|Agile Software Development: The Cooperative Game||
Agile Software Development: The Cooperative Game
List of Figures xi
List of Stories xvii
Preface to Second Edition xxxi
0 Unknowable and Incommunicable 1
0.1 Unknowable and Incommunicable: Evolution 21
Chapter 1 A Cooperative Game of Invention and Communication 27
Chapter 1.1 A Cooperative Game of Invention and Communication: Evolution 47
Chapter 2 Individuals 65
Chapter 2.1 Individuals: Evolution 99
Chapter 3 Communication, Cooperating Teams 105
Chapter 3.1 Teams: Evolution 143
Chapter 4 Methodologies 147
Chapter 4.1 Methodologies: Evolution 207
Chapter 5 Agile and Self-Adapting 217
Chapter 5.1 Agile and Self-Adapting: Evolution 241
Chapter 6 The Crystal Methodologies 335
Chapter 6.1 The Crystal Methodologies: Evolution 351
Appendix A The Agile Software Development Manifesto 367
Appendix A.1 The Agile Software Development Manifesto and the Declaration of Interdependence 379
Appendix B Naur, Ehn, Musashi 391
Appendix B.1 Naur, Ehn, Musashi: Evolution 427
Appendix C Afterword 431
Appendix D Books and References 437
“Agile Software Development is a highly stimulating and rich book. The author has a deep background and gives us a tour de force of the emerging agile methods.”
The agile model of software development has taken the world by storm. Now, in Agile Software Development, Second Edition, one of agile's leading pioneers updates his Jolt Productivity award-winning book to reflect all that's been learned about agile development since its original introduction.
Alistair Cockburn begins by updating his powerful model of software development as a “cooperative game of invention and communication.” Among the new ideas he introduces: harnessing competition without damaging collaboration; learning lessons from lean manufacturing; and balancing strategies for communication. Cockburn also explains how the cooperative game is played in business and on engineering projects, not just software development
Next, he systematically illuminates the agile model, shows how it has evolved, and answers the questions developers and project managers ask most often, including
· Where does agile development fit in our organization?
· How do we blend agile ideas with other ideas?
· How do we extend agile ideas more broadly?
Cockburn takes on crucial misconceptions that cause agile projects to fail. For example, you'll learn why encoding project management strategies into fixed processes can lead to ineffective strategy decisions and costly mistakes. You'll also find a thoughtful discussion of the controversial relationship between agile methods and user experience design.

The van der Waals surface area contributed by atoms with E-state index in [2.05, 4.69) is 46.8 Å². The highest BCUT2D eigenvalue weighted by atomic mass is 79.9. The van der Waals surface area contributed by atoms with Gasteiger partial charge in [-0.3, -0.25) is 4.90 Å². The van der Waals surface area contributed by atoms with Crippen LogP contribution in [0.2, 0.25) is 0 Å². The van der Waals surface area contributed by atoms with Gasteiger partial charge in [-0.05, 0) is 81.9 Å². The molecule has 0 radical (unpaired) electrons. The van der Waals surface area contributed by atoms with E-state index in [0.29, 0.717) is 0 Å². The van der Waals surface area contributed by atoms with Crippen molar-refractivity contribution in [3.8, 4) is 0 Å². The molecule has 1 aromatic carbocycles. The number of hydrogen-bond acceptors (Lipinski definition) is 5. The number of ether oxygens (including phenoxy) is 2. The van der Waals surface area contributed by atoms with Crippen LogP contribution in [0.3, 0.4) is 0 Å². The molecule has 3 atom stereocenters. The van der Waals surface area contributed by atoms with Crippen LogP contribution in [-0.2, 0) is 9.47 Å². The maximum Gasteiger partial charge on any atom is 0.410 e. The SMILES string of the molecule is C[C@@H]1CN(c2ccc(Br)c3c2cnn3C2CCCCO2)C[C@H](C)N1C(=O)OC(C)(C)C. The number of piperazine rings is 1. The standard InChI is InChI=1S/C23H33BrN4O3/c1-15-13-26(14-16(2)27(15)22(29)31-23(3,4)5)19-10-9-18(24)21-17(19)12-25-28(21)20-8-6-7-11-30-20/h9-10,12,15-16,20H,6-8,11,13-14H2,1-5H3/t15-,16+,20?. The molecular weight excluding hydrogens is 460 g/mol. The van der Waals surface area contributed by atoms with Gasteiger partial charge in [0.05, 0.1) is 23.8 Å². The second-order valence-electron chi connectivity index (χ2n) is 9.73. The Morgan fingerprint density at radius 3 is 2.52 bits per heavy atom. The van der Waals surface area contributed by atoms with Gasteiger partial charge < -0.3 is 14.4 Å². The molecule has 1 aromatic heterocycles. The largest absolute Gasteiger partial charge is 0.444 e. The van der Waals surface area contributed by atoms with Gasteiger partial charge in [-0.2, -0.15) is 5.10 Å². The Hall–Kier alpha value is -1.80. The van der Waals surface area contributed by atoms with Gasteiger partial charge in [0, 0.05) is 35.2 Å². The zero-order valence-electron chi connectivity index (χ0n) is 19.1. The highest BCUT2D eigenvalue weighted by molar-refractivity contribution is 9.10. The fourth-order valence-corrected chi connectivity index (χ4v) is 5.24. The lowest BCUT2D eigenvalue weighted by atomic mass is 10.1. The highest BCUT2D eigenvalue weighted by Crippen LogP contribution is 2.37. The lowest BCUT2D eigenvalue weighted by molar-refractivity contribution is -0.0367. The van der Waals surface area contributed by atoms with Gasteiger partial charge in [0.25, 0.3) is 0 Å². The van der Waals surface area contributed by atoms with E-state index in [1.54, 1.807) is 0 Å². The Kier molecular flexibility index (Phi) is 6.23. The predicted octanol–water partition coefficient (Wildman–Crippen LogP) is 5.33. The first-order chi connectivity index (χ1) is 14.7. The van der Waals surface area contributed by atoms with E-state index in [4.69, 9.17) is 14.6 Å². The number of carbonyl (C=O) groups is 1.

Cockburn turns to the practical challenges of constructing agile methodologies for your own teams. You'll learn how to tune and continuously reinvent your methodologies, and how to manage incomplete communication. This edition contains important new contributions on these and other topics:
· Agile and CMMI
· Introducing agile from the top down
· Revisiting “custom contracts”
· Creating change with “stickers”
In addition, Cockburn updates his discussion of the Crystal methodologies, which utilize his “cooperative game” as their central metaphor.
If you're new to agile development, this book will help you succeed the first time out. If you've used agile methods before, Cockburn's techniques will make you even more effective.
Dr. Alistair Cockburn is an internationally renowned expert on all aspects of software development, from object-oriented modeling and architecture, to methodology design, to project management and organizational alignment. One of the pioneers who coined the term “agile software development,” he co-authored the 2001 Agile Software Development Manifesto and the 2005 Declaration of Interdependence. Since 1975, he has led projects and taught in places from Oslo to Cape Town, from Vancouver to Beijing. His work has covered topics from design to management to testing, in research, in government, and in industry. His most recent book is Crystal Clear: A Human-Powered Methodology for Small Teams. His books Writing Effective Use Cases and Agile Software Development won back-to-back Jolt Productivity Awards in 2001 and 2002.